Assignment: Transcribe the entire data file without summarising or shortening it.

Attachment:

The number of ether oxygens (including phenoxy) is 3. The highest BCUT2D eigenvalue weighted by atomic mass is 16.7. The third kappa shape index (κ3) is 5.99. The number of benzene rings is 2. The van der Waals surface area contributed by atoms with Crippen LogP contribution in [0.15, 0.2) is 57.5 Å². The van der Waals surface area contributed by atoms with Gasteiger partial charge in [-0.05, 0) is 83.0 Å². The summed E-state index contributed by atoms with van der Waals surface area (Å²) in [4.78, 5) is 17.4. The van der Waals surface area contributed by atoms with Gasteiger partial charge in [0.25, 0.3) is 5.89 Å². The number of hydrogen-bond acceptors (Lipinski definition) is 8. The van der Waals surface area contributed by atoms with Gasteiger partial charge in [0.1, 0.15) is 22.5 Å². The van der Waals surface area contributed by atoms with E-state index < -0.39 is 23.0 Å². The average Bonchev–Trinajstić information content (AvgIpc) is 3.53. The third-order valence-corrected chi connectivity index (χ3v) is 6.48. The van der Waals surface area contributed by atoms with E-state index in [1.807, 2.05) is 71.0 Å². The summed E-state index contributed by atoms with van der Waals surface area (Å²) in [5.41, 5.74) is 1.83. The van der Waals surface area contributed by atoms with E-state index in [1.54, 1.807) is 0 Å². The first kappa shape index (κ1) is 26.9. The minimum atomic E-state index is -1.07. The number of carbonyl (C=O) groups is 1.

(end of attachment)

The number of ether oxygens (including phenoxy) is 3. The highest BCUT2D eigenvalue weighted by atomic mass is 16.7. The third kappa shape index (κ3) is 5.99. The number of benzene rings is 2. The van der Waals surface area contributed by atoms with Crippen LogP contribution in [0.15, 0.2) is 57.5 Å². The van der Waals surface area contributed by atoms with Gasteiger partial charge in [-0.05, 0) is 83.0 Å². The summed E-state index contributed by atoms with van der Waals surface area (Å²) in [4.78, 5) is 17.4. The van der Waals surface area contributed by atoms with Gasteiger partial charge in [0.25, 0.3) is 5.89 Å². The number of hydrogen-bond acceptors (Lipinski definition) is 8. The van der Waals surface area contributed by atoms with Gasteiger partial charge in [0.1, 0.15) is 22.5 Å². The van der Waals surface area contributed by atoms with E-state index < -0.39 is 23.0 Å². The average Bonchev–Trinajstić information content (AvgIpc) is 3.53. The third-order valence-corrected chi connectivity index (χ3v) is 6.48. The van der Waals surface area contributed by atoms with E-state index in [1.807, 2.05) is 71.0 Å². The summed E-state index contributed by atoms with van der Waals surface area (Å²) in [5.41, 5.74) is 1.83. The van der Waals surface area contributed by atoms with E-state index in [1.54, 1.807) is 0 Å². The first kappa shape index (κ1) is 26.9. The minimum atomic E-state index is -1.07. The number of carbonyl (C=O) groups is 1.